Now, we hadn’t yet got to the point in our cowboy development where bravery was fully developed. While nobody dared say, none of us was hopin’ to draw the short straw that day. As I recollect, Joey Andrews was the first to draw. His was a long one. Next was Tommy, and he too smiled as he slide a long straw from Randy’s now sweaty hand. As if written for a big screen suspense thriller, Rickey likewise tugged on a straw, revealin’ a third long one. Only Randy and I remained. As I reached for the straw on the left, Randy jerked his hand as if to say “not that one”. But, bein’ the brainy one in this group, I now knew exactly what I had to do. I reached for the straw on the right and tugged quickly. Randy laughed with delight as he exposed the remainin’ long straw, still in his hand.

Right at that moment, to my mind came another sayin’ that someone had made up just for such an occasion – “Never let ‘em see you sweat”. So as to demonstrate my bravery, the development of which took a small leap forward that day, I jumped up on that table and grabbed aholt of that saddle. “Now what”, I asked Randy. “Th’ow your leg up over the saddle and slide on top” he explained. Sizin’ up the feat, I explained in a semi-calm voice that “I need a boost”. Ricky joined me on that table and, cuppin’ his hands together, I placed my foot, and my life it seemed, in his hands. I then pushed my way up and onto the saddle. That ol’ horse, she barely moved at all. With a whole new level of accomplishment and confidence, I smiled and declared “I’m ready”.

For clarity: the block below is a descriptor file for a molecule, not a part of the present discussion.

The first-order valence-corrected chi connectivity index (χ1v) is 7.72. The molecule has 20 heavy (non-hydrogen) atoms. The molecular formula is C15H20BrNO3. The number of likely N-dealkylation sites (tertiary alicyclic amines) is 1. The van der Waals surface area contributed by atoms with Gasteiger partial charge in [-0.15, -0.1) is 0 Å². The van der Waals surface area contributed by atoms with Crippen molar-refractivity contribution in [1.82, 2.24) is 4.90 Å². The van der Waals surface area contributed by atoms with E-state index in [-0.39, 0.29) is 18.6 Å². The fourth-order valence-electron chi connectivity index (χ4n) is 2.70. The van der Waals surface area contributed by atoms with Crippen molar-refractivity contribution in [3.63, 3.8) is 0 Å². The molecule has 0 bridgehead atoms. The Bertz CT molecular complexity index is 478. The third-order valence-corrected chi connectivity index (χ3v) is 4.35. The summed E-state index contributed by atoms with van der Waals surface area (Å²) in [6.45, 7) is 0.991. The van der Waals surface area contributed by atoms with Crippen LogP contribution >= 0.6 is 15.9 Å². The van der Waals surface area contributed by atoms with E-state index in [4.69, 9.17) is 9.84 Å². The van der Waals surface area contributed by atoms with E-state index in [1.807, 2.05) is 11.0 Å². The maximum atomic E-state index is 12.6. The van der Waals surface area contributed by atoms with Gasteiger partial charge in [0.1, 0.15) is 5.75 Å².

As Ricky and Joey moved the table aside, Randy handed me that leather strap that, as I recalled from watchin’ westerns on TV, worked like a steerin’ wheel for a horse. Problem was, at six years of age, I had no idea how a steerin’ wheel worked. But, that didn’t matter, not one bit. This gentle ol’ mare took one step forward and the saddle and I began what seemed like a slow motion slide. With my eyes closed tighter’n a skeeter’s ass, I held on for dear life. When the motion had stopped, I was still holdin’ on to that handle-like knob on the front of the saddle, my feet now draggin’ the ground. The ol’ horse didn’t take nary another step, which was amazin’ considerin’ the roar of the laughter that had erupted from my gang of buddies.

It was, indeed, an inauspicious beginnin’, but I vowed to remain fearless in my quest for cowboydom.

Cockleburs and Velcro

by Tom Hutton

My typical morning routine includes feeding and currying the horses. Of late I have had to spend extra time painfully (for me not the horse) removing prickly cockleburs from forelocks, manes, and tails. These tenacious burrs have become so numerous and work their way in to such an extent that at times our horses have the appearance of wearing hair curlers.

This got me to thinking about Velcro. A little googling finds that a Swiss engineer named Georges de Mestral in 1941 invented Velcro. He was inspired after taking a hunting trip to the Alps and having to contend with burrs in his dog’s fur and on his clothing. He placed a burr under a microscope and found  that each spine had a hook, making them stick to virtually anything. This inspired him to fashion Velcro from which I assume he made enough money to fill a Swiss bank vault.

The cocklebur (Xanthium) that I must contend with in Texaas is native to the Americas and eastern Asia. I can only guess that the recent

Just a few of the Cockleburs removed from our horses

Just a few of the Cockleburs removed from our horses

drought in our area somehow relates to the heavy crop of these burrs.